The People’s Commissariat of Internal Affairs (NKVD, which produced the KGB), the Soviet secret police, became an execution machine, implementing persecutions and torture of priests or other “anti-Soviet elements.” The NKVD “troika” was a commission of three people charged with administering quick punishment of anti-Soviet elements, without public trial or investigation. Times and places of execution of death sentences were ordered to be held in secret.
“Father of the nation” vs. “Mother Church”
In 1997 historian Armenak Manukian published The Repressed Priests of the Armenian Apostolic Church 1930-1938. Though it was not the first work on that period, the data was significant because it was taken from the archives of the KGB, where Manukian worked from 1991-2003 as the head of the Information Department. (After independence KGB became the National Security Service, but has, colloquially, maintained its title.)
Manukian says he thoroughly studied all the documents related to the repression of priests in that period, which included comprehensive information. The book includes interrogations of priests by NKVD officers.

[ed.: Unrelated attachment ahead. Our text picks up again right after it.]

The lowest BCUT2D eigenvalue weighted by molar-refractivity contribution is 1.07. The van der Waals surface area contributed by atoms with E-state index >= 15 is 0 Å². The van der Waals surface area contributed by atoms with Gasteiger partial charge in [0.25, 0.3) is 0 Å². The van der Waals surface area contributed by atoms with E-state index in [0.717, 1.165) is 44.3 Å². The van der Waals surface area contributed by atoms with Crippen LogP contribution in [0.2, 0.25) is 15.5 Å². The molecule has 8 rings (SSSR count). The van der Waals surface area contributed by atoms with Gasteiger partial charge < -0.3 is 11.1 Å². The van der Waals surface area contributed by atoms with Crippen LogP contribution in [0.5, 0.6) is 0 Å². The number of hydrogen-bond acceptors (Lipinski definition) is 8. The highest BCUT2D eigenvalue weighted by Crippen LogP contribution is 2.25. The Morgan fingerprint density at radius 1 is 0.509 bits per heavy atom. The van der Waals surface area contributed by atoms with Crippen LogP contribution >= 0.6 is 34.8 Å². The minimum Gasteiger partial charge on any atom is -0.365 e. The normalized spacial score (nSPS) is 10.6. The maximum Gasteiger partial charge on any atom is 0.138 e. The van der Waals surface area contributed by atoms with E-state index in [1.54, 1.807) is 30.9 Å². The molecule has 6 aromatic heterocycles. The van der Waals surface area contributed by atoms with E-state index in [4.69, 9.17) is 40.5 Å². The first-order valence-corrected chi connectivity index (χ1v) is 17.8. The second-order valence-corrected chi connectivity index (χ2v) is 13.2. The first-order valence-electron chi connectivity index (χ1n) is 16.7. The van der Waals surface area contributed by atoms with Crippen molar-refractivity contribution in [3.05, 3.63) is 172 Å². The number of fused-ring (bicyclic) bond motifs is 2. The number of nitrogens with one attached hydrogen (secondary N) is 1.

“It was a desire to shed light on those times, and a response to the subjective impressions and apprehensions of that time,” Manukian says.
According to KGB archives, in the eight years between 1930-1938, there were 208 cases brought against Armenian priests, 148 of whom were censored; 84 were executed.
Manukian mentions that the verdicts against the men were clearly because they were priests. Officially, though, they were not charged for their religion, but for anti-Soviet propaganda, or espionage, or for affiliations to the Dashnak party.
One of the documents, an excerpt from the protocols on Very Reverend Father Titair Dollakian of December 2, 1937, reads:
“…Accused, in 1923 of being an anti-Soviet element with established ties to Armenian clergy, holding the title of Archimandrite. In 1927 he hosted an Italian consul and had with him a curiously long conversation.” The verdict: “sentenced to be shot.” The document, followed by the resolution of NKVD Troika, reports that the sentence was carried out on December 6 at 2 a.m.”